Nobody needs to read another person's meditation on Jeremy Lin leaving the Knicks, I know, but I just need to think out loud for a few minutes here to process some lingering thoughts.
Because here's the thing: Linsanity wasn't some gimmick ginned up by ESPN or anyone else who desperately wanted Jeremy Lin to succeed. He became a household name because of what he did on the court. That Lakers game, the Raptors game-winner, the Mavs game on ABC where he had 28 and 14 and completely destroyed Dallas in the second half. These things happened, and it was great.
He basically brought every benchwarming teenager's daydreams to life -- where the point guard comes out of nowhere and becomes the biggest star on the planet and everyone's asking "How is he doing it???" and he's on back-to-back Sports Illustrated covers and every other game he just keeps one-upping himself. The daydream really happened with Lin, and it was totally, totally awesome.
But here's the problem: So many people saw Linsanity as "A Star Is Born" instead of a "totally decent player taking over and playing like a star for a few weeks." Those three weeks in February weren't cool because we were watching a star come out of nowhere; it was great because we were watching a nobody come out of nowhere and play like a star for a few weeks. It wouldn't last forever; that's what made it so amazing while it lasted.
This is important; if Lin had come out of nowhere as a potential superstar -- like Gilbert Arenas, maybe -- then all the noise the past seven days would've made perfect sense.
But he's not 2003 Gilbert Arenas. He was playing in the perfect system at a time when the Knicks had no other options, so Mike D'Antoni was able to hand him the ball and ask questions later. Once Lin began to look a little more mortal and Carmelo got back, reality set in.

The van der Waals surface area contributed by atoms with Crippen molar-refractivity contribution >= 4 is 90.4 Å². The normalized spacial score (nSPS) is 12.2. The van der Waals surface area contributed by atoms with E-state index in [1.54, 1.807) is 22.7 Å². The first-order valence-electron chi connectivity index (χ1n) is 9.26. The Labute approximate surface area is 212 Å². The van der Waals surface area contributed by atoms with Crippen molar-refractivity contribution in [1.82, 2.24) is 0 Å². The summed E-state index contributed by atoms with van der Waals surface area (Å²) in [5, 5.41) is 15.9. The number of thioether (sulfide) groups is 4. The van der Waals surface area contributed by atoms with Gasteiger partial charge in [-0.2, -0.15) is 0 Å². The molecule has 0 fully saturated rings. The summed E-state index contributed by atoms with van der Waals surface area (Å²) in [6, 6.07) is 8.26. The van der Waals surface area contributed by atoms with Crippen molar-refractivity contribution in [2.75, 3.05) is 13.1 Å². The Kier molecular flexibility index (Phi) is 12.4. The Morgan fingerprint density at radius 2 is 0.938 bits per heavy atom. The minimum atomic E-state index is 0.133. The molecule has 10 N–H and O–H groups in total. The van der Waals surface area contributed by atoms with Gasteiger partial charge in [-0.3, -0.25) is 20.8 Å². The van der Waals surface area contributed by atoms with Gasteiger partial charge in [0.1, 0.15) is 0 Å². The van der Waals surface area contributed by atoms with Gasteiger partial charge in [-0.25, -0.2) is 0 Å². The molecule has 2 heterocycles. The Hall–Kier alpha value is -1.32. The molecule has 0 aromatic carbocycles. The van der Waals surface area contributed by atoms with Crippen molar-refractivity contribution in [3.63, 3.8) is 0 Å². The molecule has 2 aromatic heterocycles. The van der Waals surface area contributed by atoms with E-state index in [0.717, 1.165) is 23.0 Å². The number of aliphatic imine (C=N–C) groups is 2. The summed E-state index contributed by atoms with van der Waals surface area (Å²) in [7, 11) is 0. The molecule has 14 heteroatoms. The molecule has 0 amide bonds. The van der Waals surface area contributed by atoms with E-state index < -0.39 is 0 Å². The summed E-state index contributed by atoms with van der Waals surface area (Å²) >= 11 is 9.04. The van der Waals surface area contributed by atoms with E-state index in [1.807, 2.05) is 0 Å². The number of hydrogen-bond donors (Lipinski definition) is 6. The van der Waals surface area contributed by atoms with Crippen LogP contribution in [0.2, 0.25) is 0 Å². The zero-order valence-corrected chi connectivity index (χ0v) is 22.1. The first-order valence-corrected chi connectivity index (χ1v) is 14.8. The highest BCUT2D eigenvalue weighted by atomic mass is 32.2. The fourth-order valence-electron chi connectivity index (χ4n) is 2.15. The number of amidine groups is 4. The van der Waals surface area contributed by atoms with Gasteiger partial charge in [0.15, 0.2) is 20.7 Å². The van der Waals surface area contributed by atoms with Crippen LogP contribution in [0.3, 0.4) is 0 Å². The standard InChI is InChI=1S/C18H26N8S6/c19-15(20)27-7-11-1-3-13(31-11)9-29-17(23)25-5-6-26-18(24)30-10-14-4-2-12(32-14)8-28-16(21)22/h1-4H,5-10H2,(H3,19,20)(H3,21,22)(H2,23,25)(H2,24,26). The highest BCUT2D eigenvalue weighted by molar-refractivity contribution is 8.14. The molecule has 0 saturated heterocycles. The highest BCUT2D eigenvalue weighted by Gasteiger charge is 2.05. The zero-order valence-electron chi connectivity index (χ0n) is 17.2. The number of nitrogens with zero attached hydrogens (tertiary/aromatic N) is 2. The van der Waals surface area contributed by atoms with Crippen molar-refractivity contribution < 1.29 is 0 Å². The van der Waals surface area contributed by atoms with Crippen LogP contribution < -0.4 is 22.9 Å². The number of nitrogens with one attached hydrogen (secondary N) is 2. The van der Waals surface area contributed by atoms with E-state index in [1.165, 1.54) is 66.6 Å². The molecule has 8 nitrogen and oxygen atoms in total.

He needs the ball in his hands to be effective, he needs shots to justify being on the court, he needs great defenders to help cover for him, and even if he has all that, he's gotta play at his absolute best for the whole formula to be worth the trouble. It makes you wonder whether people would think of Lin's game differently if he were black. Would we see him as a continuation of every not-quite-dominant-enough scoring combo guard that the NBA casts aside literally every single year? Sometimes -- or one time, with Gilbert Arenas -- that's a mistake and a superstar slips through the cracks. But usually it makes sense.
Since almost everyone in the NBA can play, the biggest thing that dictates NBA success is opportunity. But guys like Flip Murray and Juan Dixon never became stars because they came with an opportunity cost. They can be decent if you give them shots and lots of minutes, but that's gonna take away from everyone else on the court. If they're just decent but not dominant, it's not worth what you're losing. And that's Lin. Decent, not dominant.
None of this is certain, obviously. Lin played less than half of an already-shortened season, he's still young, and who knows where it goes from here. But just because we can't be sure doesn't mean everybody should just abandon logic when we talk about Jeremy Lin.